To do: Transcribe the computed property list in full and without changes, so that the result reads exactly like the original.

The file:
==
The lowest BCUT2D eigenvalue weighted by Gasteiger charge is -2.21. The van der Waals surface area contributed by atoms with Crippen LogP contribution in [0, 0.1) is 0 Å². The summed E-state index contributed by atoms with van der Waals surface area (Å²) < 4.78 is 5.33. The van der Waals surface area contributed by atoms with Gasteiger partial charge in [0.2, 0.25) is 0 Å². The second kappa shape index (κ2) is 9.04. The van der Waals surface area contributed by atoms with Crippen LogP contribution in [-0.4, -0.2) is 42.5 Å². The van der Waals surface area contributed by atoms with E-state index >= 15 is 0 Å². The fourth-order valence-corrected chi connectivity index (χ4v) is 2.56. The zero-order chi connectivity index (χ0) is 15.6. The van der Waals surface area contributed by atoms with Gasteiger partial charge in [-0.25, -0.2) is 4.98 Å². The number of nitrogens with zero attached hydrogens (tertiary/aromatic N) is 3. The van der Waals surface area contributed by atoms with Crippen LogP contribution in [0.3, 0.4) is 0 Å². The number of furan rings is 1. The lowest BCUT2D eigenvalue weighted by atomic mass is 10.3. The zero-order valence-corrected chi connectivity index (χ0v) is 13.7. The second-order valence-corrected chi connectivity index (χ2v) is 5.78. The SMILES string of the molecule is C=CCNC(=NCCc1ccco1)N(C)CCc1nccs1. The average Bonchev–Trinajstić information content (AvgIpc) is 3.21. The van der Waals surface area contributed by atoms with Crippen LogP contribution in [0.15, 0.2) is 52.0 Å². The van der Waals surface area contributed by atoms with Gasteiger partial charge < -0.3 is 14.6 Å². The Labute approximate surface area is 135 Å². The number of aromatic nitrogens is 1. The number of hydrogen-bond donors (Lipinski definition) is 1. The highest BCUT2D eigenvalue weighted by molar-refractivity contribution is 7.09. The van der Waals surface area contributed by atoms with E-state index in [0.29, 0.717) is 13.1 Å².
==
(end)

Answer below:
The lowest BCUT2D eigenvalue weighted by Gasteiger charge is -2.21. The van der Waals surface area contributed by atoms with Crippen LogP contribution in [0, 0.1) is 0 Å². The summed E-state index contributed by atoms with van der Waals surface area (Å²) < 4.78 is 5.33. The van der Waals surface area contributed by atoms with Gasteiger partial charge in [0.2, 0.25) is 0 Å². The second kappa shape index (κ2) is 9.04. The van der Waals surface area contributed by atoms with Crippen LogP contribution in [-0.4, -0.2) is 42.5 Å². The van der Waals surface area contributed by atoms with E-state index >= 15 is 0 Å². The fourth-order valence-corrected chi connectivity index (χ4v) is 2.56. The zero-order chi connectivity index (χ0) is 15.6. The van der Waals surface area contributed by atoms with Gasteiger partial charge in [-0.25, -0.2) is 4.98 Å². The number of nitrogens with zero attached hydrogens (tertiary/aromatic N) is 3. The van der Waals surface area contributed by atoms with Crippen LogP contribution in [0.3, 0.4) is 0 Å². The number of furan rings is 1. The lowest BCUT2D eigenvalue weighted by atomic mass is 10.3. The zero-order valence-corrected chi connectivity index (χ0v) is 13.7. The second-order valence-corrected chi connectivity index (χ2v) is 5.78. The SMILES string of the molecule is C=CCNC(=NCCc1ccco1)N(C)CCc1nccs1. The average Bonchev–Trinajstić information content (AvgIpc) is 3.21. The van der Waals surface area contributed by atoms with Crippen LogP contribution in [0.15, 0.2) is 52.0 Å². The van der Waals surface area contributed by atoms with Gasteiger partial charge < -0.3 is 14.6 Å². The Labute approximate surface area is 135 Å². The number of aromatic nitrogens is 1. The number of hydrogen-bond donors (Lipinski definition) is 1. The highest BCUT2D eigenvalue weighted by molar-refractivity contribution is 7.09. The van der Waals surface area contributed by atoms with E-state index in [0.29, 0.717) is 13.1 Å².